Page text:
He’s a centrist, they’re idiots

Reading Dana Milbank’s column this week, I thought of what media critics have pointed out about the role centrism plays in journalism’s view of the issues, and themselves.
Journalists, according to this theory, see two sides to every story (and only two), both of them irrational and extreme. The center, the median position between them, is always right (I offer a dissenting view here). And journalists themselves are centrists, cool, unbiased thinkers who see things free of ideology, ergo the true center is whatever they believe.
Milbank’s column is a textbook example. His position is to look out at all the Roe vs. Wade protests (it’s the anniversary of the decision coming up), pro and con and conclude that he’s seeing “fact-free spectacles that have less to do with abortion than with raising money for advocacy groups on both sides … If these groups cared as much about the issue as they claim, and didn’t have such strong financial incentives to avoid consensus and compromise, they’d cancel the carnivals and get to work on the one thing everybody agrees would be worthwhile — reducing unwanted pregnancies.”
More specifically, the pro-life side should stop fighting to make it harder for women to obtain birth control, or allowing pharmacists the right not to dispose of it. The pro-choice side should stop “sky is falling warnings about Roe” and acknowledge the other side’s legitimate objections to abortion. In short, both sides are crazy, Milbank is the voice of sanity.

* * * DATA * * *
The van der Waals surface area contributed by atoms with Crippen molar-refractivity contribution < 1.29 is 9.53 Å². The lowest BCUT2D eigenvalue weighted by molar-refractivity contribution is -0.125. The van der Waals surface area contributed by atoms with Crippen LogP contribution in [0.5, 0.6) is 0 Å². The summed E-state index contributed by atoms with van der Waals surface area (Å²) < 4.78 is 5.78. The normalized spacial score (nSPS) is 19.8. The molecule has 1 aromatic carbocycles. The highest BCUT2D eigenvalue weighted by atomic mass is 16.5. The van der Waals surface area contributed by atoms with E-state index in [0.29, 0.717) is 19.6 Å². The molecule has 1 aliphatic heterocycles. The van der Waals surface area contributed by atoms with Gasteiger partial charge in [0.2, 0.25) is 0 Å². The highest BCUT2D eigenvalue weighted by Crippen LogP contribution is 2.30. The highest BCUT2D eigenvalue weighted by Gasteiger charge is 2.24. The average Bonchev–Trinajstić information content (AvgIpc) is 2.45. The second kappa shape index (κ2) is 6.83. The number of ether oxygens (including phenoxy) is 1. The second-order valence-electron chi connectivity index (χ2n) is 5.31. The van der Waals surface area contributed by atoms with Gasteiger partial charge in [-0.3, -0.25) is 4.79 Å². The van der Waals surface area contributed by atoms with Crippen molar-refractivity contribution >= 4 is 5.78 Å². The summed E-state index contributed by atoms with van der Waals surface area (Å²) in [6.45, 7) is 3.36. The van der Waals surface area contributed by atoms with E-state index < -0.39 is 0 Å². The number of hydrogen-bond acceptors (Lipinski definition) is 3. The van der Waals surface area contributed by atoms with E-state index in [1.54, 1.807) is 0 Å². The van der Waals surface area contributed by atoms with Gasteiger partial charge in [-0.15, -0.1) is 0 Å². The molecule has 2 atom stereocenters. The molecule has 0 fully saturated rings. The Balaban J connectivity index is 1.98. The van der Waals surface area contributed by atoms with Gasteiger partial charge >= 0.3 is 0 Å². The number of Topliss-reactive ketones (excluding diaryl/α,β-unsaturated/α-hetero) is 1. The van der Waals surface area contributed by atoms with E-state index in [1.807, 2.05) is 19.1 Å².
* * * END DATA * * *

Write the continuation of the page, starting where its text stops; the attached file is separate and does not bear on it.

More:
But maybe it’s just me, but there seems to be something off in Milbank’s efforts to equate the two. Pro-life groups (or many of them) are actively working to restrict access to birth control. Pro-choice women are … saying the other side is wrong. One of these things is not like the other (see another example here).
Even setting aside Milbank’s centrist pose, his argument is crap. Some pro-lifers don’t agree reducing unwanted pregnancies is worthwhile unless it’s done by not having sex: As I’ve mentioned before, Rick Santorum thinks any effort to prevent pregnancy is unnatural. Some pro-choicers work hard on preventing unplanned pregnancy, or hasn’t Milbanks heard about an organization called Planned Parenthood?
Nor are warnings about Roe “sky is falling” irrationalism. It’s eminently possible that given enough presidents appointing enough conservative Supreme Court justices, Roe could be overturned. It’s also possible that by slapping on regulations on abortion clinics, states could make abortion unavailable in practice (which is presumably what Milbank refers to when he mentions Roe as irrelevant). And those of us on the pro-choice side don’t believe the pro-lifers are expressing legitimate concerns. I don’t think abortion is murder, I do believe it’s a woman’s right and I think a lot of pro-lifers (not all) are motivated, in part, by a general distaste for women being able to have sex freely.
That said, plenty of right-to-lifers do believe they’re fighting to prevent the murder of innocent babies. The protests over Roe aren’t a carnival for them either: They see abortion as a national tragedy, not a minor distraction from the issue of family planning (I disagree with them completely, but at least some of them are sincere).
The fact Milbank disagrees with both sides doesn’t make him right.
It doesn’t even make him logical.


Filed under Politics, Undead sexist cliches

2 responses to “He’s a centrist, they’re idiots

  1. Pingback: Some interesting thoughts (some for writers, some not) « Fraser Sherman's Blog

  2. Pingback: Deep advice for Democrats | Fraser Sherman's Blog

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